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They displayed how much of each ingredient went into each kind of chocolate bar using quart jars.  This is Pod's extra-dark chocolate bar.  In the jar you can see the sugar on top, the cocoa nibs necessary to make enough cocoa powder, and a tiny bit of cocoa butter in the bottom.  As your chocolate gets lighters colored it has less cocoa powder and more cocoa butter.

 

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After the tour they seated us in their outdoor cafe area.  Each of us got to choose off little slips of paper the items we would like to put in our own chocolates.  We were give little plastic elephant molds and warm chocolate in bags.

 

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We squeezed the chocolate out into the molds, tapped out the bubbles and decorated them with our selected items.   Alia chose raisins, gummies and sprinkles.

 

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Si went straight for the sprinkles.

 

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Here is mommy's tray.  I chose pistachio, cranberry and coconut.

 
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Zander was more than happy to finish off his bag of chocolate with Daddy's help.

 

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Yup.  Quite tasty.

 

IMG_6941Si concurred.

 

 

IMG_6943Mommy's leftover coconut wasn't too bad either!

 

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Next to their cafe they had a rareSun bear.  People would pay to have him sit on their laps for photos.  It was sad.  They only let him out for photos and for a little while after the photo for the people to watch him run around then they put him back in his cage.  Super sad.  The kids wanted to either let him out of the cage so he could run away and be wild or take him home with us so at least he would play outside all day if he wanted to. :)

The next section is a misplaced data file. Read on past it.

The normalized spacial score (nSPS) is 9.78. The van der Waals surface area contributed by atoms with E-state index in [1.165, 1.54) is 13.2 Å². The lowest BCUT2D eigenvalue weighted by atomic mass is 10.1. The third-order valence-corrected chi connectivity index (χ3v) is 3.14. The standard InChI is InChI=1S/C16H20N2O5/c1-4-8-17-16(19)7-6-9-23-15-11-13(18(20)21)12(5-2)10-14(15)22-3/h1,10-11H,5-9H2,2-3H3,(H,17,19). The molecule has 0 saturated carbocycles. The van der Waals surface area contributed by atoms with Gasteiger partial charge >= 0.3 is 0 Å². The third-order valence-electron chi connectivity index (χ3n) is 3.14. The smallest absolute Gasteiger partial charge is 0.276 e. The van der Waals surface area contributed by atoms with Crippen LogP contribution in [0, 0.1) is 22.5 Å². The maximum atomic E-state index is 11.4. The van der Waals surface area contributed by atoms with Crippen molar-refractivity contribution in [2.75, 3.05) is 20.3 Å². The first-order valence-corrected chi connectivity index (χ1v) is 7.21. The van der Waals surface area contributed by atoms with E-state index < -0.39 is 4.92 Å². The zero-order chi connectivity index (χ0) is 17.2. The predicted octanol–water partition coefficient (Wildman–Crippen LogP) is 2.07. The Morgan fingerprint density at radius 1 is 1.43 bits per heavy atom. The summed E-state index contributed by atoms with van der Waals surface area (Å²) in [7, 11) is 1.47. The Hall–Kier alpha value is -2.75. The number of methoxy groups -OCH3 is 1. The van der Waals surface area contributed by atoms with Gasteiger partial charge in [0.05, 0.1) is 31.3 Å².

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This may just be my fav pic from our trip thus far.  Then we hung out and had lunch while we waited for our chocolates to chill.  The menu offerings all included chocolate in some form.  The kids actually had a cheese pizza with a chocolate drizzle--which was MUCH better than it sounded!  Paul had a common Indonesian dish into which they incorporated chocolate nibs (really good) and I had.....umm, well, I can't remember but I promise it was super yummy and it had chocolate in it!

 

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Here's our final product we got to take home with us.   We even had some for breakfast the next morning because no one wanted to wait any longer to have another!

 

So, tell me about your factory tour experiences.  Were you impressed by something or surprised at something you were allowed to do, see or know.  Tell me what it was!

Becky Kortman

I'm a homeschooling, world traveling, Jesus follower who is a wife and mom of 4 kids, In all my travels, I am looking for places that fit with my soul and feel as much like 'home' as they can this side of heaven.